With all that done, commit the changes to your branch.
Step 7: Get Stuff to Work
You have a Rails app reconfigured to boot with an updated version of Rails. Now, it is time to see if this works. I like taking a three pronged approach to kicking the tires on the upgraded app.
Get a Rails Console Working
Flat out try to run
rails c. This is a good first step to verify that the app can at least boot into a console. This means the configuration files and initializers at least do not have any glaring issues and your gems load up. Start querying the local database through your models to verify the app can talk to the database. If there's any quick checks you can do in console to verify certain hot spot / important methods on certain classes function, do that here as well. Fix issues and exceptions as you run into them. At this point, note, but do not worry (yet) about any deprecation warnings.
Get Tests to Run and Pass
After verifying the app can boot through a console, invoke your test suite. In a perfect world, tests run and pass, but if not, fix failing tests as needed either by changing tests to reflect any changes needed in test helpers or fix app code that requires changes due to a change in Rails. Again, keep track of any deprecation warnings that may show up.
Poke Around in a Browser
The app can boot and tests can run and pass. The last thing that should be checked in started the Rails server locally and interacting with the app in a browser. Make sure logging in still works and mess with a couple pages. Hit endpoints of some of the more heavy trafficked pages as well as any mission critical ones. Again, fix exceptions if any happen. Check the development log and jot down any deprecation warnings that appear.
Step 8: Fix Deprecation Warnings
Deprecation warnings are just that - warnings. It is code that works now, but probably won't work in the future. Do your best at this time to fix as many deprecation warnings you came across while testing the app.
If you do not have time to fix all warnings or the changes involved would be rather substantial, at least make it a point to fix them after completing the upgrade. Preferably, right after the upgrade. A little extra work today can prevent a lot of extra work in the future when this code does break.
Step 9: Commit, Merge, and Deploy
At this point, your branch is in as good a state as it possibly can to upgrade the app. Put a bow on it and follow whatever process that is in place to get the branch into master. This includes pull request, code review, QA, discussion, etc. if you work with a team. When you are all ready, deploy the upgrade and monitor the app for exceptions in production. Fix errors if they happen, or (worse case) revert the upgrade commit if things go south.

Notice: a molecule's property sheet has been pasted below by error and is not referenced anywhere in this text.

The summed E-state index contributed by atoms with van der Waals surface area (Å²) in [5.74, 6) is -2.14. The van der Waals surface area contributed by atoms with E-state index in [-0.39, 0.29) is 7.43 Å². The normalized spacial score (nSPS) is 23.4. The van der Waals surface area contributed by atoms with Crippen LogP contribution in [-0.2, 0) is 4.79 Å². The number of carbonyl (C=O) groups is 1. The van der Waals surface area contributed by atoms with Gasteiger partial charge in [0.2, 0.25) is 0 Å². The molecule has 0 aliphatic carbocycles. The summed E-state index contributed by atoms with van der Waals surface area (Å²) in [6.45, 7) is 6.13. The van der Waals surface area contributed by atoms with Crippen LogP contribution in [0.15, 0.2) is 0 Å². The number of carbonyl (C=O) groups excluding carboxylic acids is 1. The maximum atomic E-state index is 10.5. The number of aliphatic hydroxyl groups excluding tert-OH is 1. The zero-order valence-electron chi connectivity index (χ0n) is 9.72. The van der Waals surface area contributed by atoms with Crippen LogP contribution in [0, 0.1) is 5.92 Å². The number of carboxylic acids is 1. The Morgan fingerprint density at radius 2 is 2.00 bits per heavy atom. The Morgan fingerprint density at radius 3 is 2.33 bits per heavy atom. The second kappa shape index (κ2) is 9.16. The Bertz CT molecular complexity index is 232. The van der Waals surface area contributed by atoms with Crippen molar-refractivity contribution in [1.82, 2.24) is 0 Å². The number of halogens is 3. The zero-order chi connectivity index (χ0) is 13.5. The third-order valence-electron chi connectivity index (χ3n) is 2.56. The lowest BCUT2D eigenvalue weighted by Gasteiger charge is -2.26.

And there you go. Your app (hopefully) is now running on the latest version of Rails! But, we're not quite done yet.
Step 10: Clean Up Forked Gems, Fix Remaining Deprecation Warnings, and Review and Implement New Defaults as Needed
We are assuming the Rails upgrade is in production and everything is stable. The last step is cleanup.
Clean Up Forked Gems
Keep an eye on any gems in your Gemfile that had to either be forked or pointing to a GitHub repo. As soon as those gems have updated released versions, swap those out.
Fix Remaining Deprecation Warnings
Any warnings that weren't fixed during the upgrade should be addressed now. Again, putting a little work today can prevent a lot more work in the future.
Review and Implement New Defaults as Needed
Back in step 6, a
new_framework_defaults_X_Y.rb initializer was created. Now is the time to put it to use. This file contains all of the new defaults for the upgraded version of Rails. However, these defaults are actually not enabled. This is due to the
config.load_defaults X.Y line in
config/application.rb which sets all defaults in the framework to match that of the previous version of Rails.
The initializer lists out all of the new and changed defaults complete with a helpful comment explaining what it does. Uncommenting the line that sets the configuration value enables the new default. Go through the file and enable the defaults you feel most comfortable with. Eventually, you will either reach a point where all defaults are enabled, or you have manually set the configuration value for that default in
config/application.rb to the opposite setting. Once that happens, delete the initializer file and change
config.load_defaults to the current Rails version.
This blog post ended up being longer than I anticipated, but major upgrades for any framework are never a quick walk in the park (especially if your app has a lot of moving parts). This lengthy process should not scare people away from upgrading their apps. Yes, this is time consuming. Yes, there is a lot to consider and do. That said, keeping Rails updated is important for the longevity of your application.
I hope my experiences with upgrading Rails apps will help you out one day when you are faced with an upgrade project. Maybe you can improve on my methods. This is certainly not the only way to upgrade.
See you next year!